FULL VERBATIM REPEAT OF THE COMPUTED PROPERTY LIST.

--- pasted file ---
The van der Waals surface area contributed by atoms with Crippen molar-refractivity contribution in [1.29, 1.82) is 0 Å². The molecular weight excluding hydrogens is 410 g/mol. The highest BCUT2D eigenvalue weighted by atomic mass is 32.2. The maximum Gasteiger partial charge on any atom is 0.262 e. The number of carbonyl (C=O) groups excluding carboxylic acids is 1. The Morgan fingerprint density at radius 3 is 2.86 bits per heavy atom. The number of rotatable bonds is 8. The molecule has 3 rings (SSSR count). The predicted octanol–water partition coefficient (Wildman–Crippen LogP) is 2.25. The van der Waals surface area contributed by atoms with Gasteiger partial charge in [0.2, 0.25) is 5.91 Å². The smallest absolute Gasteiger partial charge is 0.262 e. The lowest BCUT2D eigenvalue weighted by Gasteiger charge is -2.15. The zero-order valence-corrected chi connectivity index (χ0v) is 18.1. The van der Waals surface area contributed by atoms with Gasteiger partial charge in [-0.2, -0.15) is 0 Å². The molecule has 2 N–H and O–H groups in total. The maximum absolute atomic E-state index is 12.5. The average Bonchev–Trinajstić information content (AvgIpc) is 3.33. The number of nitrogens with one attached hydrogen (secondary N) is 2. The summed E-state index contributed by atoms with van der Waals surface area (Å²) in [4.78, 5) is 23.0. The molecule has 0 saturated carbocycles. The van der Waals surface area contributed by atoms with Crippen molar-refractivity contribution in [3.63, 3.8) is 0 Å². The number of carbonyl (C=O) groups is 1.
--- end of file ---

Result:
The van der Waals surface area contributed by atoms with Crippen molar-refractivity contribution in [1.29, 1.82) is 0 Å². The molecular weight excluding hydrogens is 410 g/mol. The highest BCUT2D eigenvalue weighted by atomic mass is 32.2. The maximum Gasteiger partial charge on any atom is 0.262 e. The number of carbonyl (C=O) groups excluding carboxylic acids is 1. The Morgan fingerprint density at radius 3 is 2.86 bits per heavy atom. The number of rotatable bonds is 8. The molecule has 3 rings (SSSR count). The predicted octanol–water partition coefficient (Wildman–Crippen LogP) is 2.25. The van der Waals surface area contributed by atoms with Gasteiger partial charge in [0.2, 0.25) is 5.91 Å². The smallest absolute Gasteiger partial charge is 0.262 e. The lowest BCUT2D eigenvalue weighted by Gasteiger charge is -2.15. The zero-order valence-corrected chi connectivity index (χ0v) is 18.1. The van der Waals surface area contributed by atoms with Gasteiger partial charge in [-0.2, -0.15) is 0 Å². The molecule has 2 N–H and O–H groups in total. The maximum absolute atomic E-state index is 12.5. The average Bonchev–Trinajstić information content (AvgIpc) is 3.33. The number of nitrogens with one attached hydrogen (secondary N) is 2. The summed E-state index contributed by atoms with van der Waals surface area (Å²) in [4.78, 5) is 23.0. The molecule has 0 saturated carbocycles. The van der Waals surface area contributed by atoms with Crippen molar-refractivity contribution in [3.63, 3.8) is 0 Å². The number of carbonyl (C=O) groups is 1.